Of All Possible Worlds

There used to be books that made a difference. In 1759 it was Voltaire’s Candide, ou l’Optimisme – the young man, Candide, is told by his mentor, Pangloss, that we do live in the best of all possible worlds – just look around. Candide looks around – he becomes the ultimate optimist – and then learns a thing or two, rather comically. The world is just the world, for better or worse. It’s not perfect. It never will be. Don’t expect that. This is as good as it gets. Accept that. Nothing’s perfect. Ask Candide – he eventually decided it was best to “cultivate his own garden” and not worry about such things – but Pangloss had been right. We do live in the best of all possible worlds.

That’s the problem. This is the only possible world. This is what we get. There never seems to be a simple solution to anything. There never seems to be that one good alternative, just an array of unpleasant alternatives, with one, perhaps, being a bit less unpleasant than the others. That’s why Donald Trump is president. Just enough voters in just the right places decided he was a bit less unpleasant than Hillary Clinton, but even that isn’t working out. He is far more nasty and vindictive and unpleasant than anyone could have imagined. But he is who he is. He was the alternative. It’s been said before. The optimist believes that we live in the best of all worlds, while the pessimist fears this is so. He would have to do.

There never seems to be that one good alternative, and now that’s playing out in a different way:

Supreme Court nominee Brett M. Kavanaugh and the woman who has accused him of sexually assaulting her decades ago will testify publicly before the Senate on Monday, setting up a potentially dramatic and politically perilous hearing that could determine the fate of his nomination.

Republicans, including President Trump and Senate Majority Leader Mitch McConnell (Ky.), remained defiant as they scrambled to protect Kavanaugh’s nomination in the wake of the allegation by Christine Blasey Ford, who told The Washington Post in an interview published Sunday that Kavanaugh drunkenly pinned her to a bed on her back, groped her and put his hand over her mouth at a house party in the early 1980s.

But by the end of the day, Senate Republicans had effectively delayed a committee vote planned for Thursday and abandoned tentative plans for the matter to be handled behind closed doors amid growing calls by members of both parties for Kavanaugh and Ford to testify publicly under oath, injecting uncertainty into the nomination.

Senate Republicans settled for the only possible alternative. Trump has called those seventeen women who had accused him of sexual misconduct liars – he said he would sue them. He called the accusers of Bill O’Reilly and Rogers Ailes liars too. He called the accusers of Judge Roy Moore liars too. Stormy Daniels and the McDougal woman are liars too. Women are liars. Trump could have tweeted out that Christine Blasey Ford was a liar too – but the Senate Republicans seem to have told him that he really shouldn’t do that. The midterm elections are coming. They’d rather not defend him on this. They’d rather not defend the notion that all women are liars and sluts – as the official party position. Someone got to Trump, probably Mitch McConnell, and told him that his preferred alternative in these situations would mean a Senate controlled by the Democrats for the next two years. Do not tweet. That is not an alternative here.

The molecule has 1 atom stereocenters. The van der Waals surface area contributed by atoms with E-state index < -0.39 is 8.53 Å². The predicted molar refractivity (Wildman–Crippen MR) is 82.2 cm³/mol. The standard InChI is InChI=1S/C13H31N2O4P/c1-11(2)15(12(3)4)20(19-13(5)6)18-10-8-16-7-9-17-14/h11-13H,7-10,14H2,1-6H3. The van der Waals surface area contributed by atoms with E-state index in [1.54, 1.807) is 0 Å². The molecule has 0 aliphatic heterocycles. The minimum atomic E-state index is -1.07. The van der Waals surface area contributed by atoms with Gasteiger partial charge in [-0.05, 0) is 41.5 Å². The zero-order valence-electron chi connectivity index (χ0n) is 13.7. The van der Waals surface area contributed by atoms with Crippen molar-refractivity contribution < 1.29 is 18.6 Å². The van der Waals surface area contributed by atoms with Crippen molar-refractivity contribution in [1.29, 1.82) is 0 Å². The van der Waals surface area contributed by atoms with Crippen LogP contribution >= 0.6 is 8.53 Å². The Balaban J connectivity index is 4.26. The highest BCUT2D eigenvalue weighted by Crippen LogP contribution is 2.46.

The second alternative would have been to plow ahead and just confirm the guy right on schedule, ignoring all this nonsense from the past – but that never was a real alternative. Too many women think this sort of thing, no matter how long ago it happened, isn’t nonsense. And they still vote. No one has repealed the Nineteenth Amendment yet. There was no way to shrug and just move on – and the third alternative – have Senate staffers get on the phone and get statements about what happened from each side, for the record, the sealed record – wasn’t going to fly either. Even conservatives were saying that the public had the right to know what was going on here.

That left the fourth alternative, the only possible alternative, an open public hearing. That’s still a lousy alternative for Republicans. All of their guys on the Senate Judiciary Committee are guys – no women at all – so the questioning of the Ford woman would, first, just look sexist. The “visuals” would look bad, and their questions, in open session can, logically, amount to no more than calling this woman a liar – in a nice way of course. That’s the job here. Be nice. Be respectful. Be sympathetic. Be humble – and make sure everyone knows that this woman is a liar – unless she’s just confused – a lovable sweet young thing in over her head – the poor little thing, the poor dear. That might work too – but not really. She has to be a liar.

The fourth alternative will be nasty:

Ford is “willing to do whatever it takes to get her story forth,” her attorney, Debra Katz, said in an appearance on NBC’s Today show.

Sen. Susan Collins (R-Maine), a crucial swing vote, indicated that if it emerged that Kavanaugh had been untruthful about the incident, he would not be fit to serve on the court.

“Obviously, if Judge Kavanaugh has lied about what happened, that would be disqualifying,” Collins said, adding that “having the opportunity to observe her being questioned, read a transcript and a deposition and make that kind of assessment is so important.”

Katz on Monday characterized Kavanaugh’s actions as “attempted rape,” adding that Ford feels “that if it were not for the severe intoxication of Brett Kavanaugh, she would have been raped.”

And on the others side: